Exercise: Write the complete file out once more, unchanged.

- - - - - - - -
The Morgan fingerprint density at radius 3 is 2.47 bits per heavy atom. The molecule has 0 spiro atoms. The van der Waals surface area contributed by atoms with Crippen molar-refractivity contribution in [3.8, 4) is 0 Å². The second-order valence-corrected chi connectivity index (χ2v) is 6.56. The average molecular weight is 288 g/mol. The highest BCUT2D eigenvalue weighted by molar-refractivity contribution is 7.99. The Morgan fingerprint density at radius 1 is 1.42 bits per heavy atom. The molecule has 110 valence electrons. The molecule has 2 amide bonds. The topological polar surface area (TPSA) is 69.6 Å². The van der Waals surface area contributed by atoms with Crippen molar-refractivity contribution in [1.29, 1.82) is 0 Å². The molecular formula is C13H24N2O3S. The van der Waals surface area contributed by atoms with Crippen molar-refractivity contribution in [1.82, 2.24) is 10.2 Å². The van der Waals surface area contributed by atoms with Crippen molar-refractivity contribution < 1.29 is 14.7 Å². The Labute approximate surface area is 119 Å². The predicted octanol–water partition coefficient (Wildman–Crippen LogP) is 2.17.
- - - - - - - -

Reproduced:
The Morgan fingerprint density at radius 3 is 2.47 bits per heavy atom. The molecule has 0 spiro atoms. The van der Waals surface area contributed by atoms with Crippen molar-refractivity contribution in [3.8, 4) is 0 Å². The second-order valence-corrected chi connectivity index (χ2v) is 6.56. The average molecular weight is 288 g/mol. The highest BCUT2D eigenvalue weighted by molar-refractivity contribution is 7.99. The Morgan fingerprint density at radius 1 is 1.42 bits per heavy atom. The molecule has 110 valence electrons. The molecule has 2 amide bonds. The topological polar surface area (TPSA) is 69.6 Å². The van der Waals surface area contributed by atoms with Crippen molar-refractivity contribution in [1.29, 1.82) is 0 Å². The molecular formula is C13H24N2O3S. The van der Waals surface area contributed by atoms with Crippen molar-refractivity contribution in [1.82, 2.24) is 10.2 Å². The van der Waals surface area contributed by atoms with Crippen molar-refractivity contribution < 1.29 is 14.7 Å². The Labute approximate surface area is 119 Å². The predicted octanol–water partition coefficient (Wildman–Crippen LogP) is 2.17.